By Anna Lynn Spitzer
07.24.06 – UC Irvine’s Institute for Transportation Studies, a Calit2 affiliated research organization, has named a new director.
Stephen G. Ritchie, professor of civil and environmental engineering at UCI’s The Henry Samueli School of Engineering, will assume his new post effective Sept. 4, 2006. Richie, who was chair of UCI’s Department of Civil and Environmental Engineering from 1995-2000, is also a Calit2 academic affiliate.
He studies advanced traffic management and control systems, with a specific focus on development and application of new sensors and information technologies that can support more efficient transportation systems.
Ritchie's current research efforts focus on development and implementation of intelligent traffic detection, surveillance and operations systems based on vehicle signature analysis and re-identification. Such systems provide real-time origin-destination data, travel time, density and other link- or section-related measures of traffic system performance to enable implementation of next generation real-time freeway and arterial traffic management and control systems. Ritchie also is developing artificial neural networks for improved incident detection on freeways and arterials, and algorithms and tools for the measurement of traffic systems performance.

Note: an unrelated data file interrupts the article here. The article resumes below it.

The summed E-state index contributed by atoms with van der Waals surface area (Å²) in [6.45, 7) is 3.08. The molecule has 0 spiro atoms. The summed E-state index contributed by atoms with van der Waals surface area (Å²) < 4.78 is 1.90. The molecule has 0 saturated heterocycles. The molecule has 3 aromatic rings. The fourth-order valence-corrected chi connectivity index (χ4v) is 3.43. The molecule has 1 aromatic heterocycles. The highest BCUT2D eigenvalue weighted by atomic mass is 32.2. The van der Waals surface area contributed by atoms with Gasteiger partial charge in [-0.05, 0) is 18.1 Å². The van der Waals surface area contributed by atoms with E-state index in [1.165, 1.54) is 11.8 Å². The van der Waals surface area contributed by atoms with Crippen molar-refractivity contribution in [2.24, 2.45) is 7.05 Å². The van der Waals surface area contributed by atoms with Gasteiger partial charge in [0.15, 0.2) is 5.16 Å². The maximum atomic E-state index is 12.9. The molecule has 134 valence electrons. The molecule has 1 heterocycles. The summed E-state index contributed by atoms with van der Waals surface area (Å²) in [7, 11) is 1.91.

Richie, who served as chair of UCI’s graduate council in 2004-05, is currently a graduate advisor to civil engineering students. He was the founding editor-in-chief of the international journal Transportation Research Part C: Emerging Technologies.
He replaces Will Recker, professor of civil and environmental engineering, who served as ITS director for more than 20 years.
ITS is a University of California Organized Research Unit with branches at UCI, Davis and Berkeley. It fosters interdisciplinary research on contemporary transportation issues and is part of the University of California Transportation Center, a federally designated center for transportation research. At UCI, the institute involves faculty and students from the schools of engineering, social sciences, social ecology, business, and information and computer sciences.